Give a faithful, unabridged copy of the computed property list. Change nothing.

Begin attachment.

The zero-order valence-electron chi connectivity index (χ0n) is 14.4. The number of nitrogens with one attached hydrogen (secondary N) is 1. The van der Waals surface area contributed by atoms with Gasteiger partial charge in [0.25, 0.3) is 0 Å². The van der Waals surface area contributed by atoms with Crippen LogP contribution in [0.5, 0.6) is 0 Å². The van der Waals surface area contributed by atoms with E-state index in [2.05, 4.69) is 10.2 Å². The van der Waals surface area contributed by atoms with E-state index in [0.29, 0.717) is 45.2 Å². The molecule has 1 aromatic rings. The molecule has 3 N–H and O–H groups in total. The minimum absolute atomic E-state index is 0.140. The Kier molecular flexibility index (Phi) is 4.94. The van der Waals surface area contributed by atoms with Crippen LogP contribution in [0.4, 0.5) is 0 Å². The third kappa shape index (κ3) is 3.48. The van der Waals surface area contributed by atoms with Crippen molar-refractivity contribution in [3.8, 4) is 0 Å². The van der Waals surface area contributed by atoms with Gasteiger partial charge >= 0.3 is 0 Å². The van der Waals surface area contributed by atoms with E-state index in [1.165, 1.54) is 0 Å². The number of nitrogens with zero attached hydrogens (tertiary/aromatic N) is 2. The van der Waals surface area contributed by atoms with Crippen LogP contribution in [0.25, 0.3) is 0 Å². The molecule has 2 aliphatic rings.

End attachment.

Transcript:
The zero-order valence-electron chi connectivity index (χ0n) is 14.4. The number of nitrogens with one attached hydrogen (secondary N) is 1. The van der Waals surface area contributed by atoms with Gasteiger partial charge in [0.25, 0.3) is 0 Å². The van der Waals surface area contributed by atoms with Crippen LogP contribution in [0.5, 0.6) is 0 Å². The van der Waals surface area contributed by atoms with E-state index in [2.05, 4.69) is 10.2 Å². The van der Waals surface area contributed by atoms with E-state index in [0.29, 0.717) is 45.2 Å². The molecule has 1 aromatic rings. The molecule has 3 N–H and O–H groups in total. The minimum absolute atomic E-state index is 0.140. The Kier molecular flexibility index (Phi) is 4.94. The van der Waals surface area contributed by atoms with Crippen LogP contribution in [0.4, 0.5) is 0 Å². The third kappa shape index (κ3) is 3.48. The van der Waals surface area contributed by atoms with Crippen molar-refractivity contribution in [3.8, 4) is 0 Å². The van der Waals surface area contributed by atoms with Gasteiger partial charge >= 0.3 is 0 Å². The van der Waals surface area contributed by atoms with E-state index in [1.165, 1.54) is 0 Å². The number of nitrogens with zero attached hydrogens (tertiary/aromatic N) is 2. The van der Waals surface area contributed by atoms with Crippen LogP contribution in [0.25, 0.3) is 0 Å². The molecule has 2 aliphatic rings.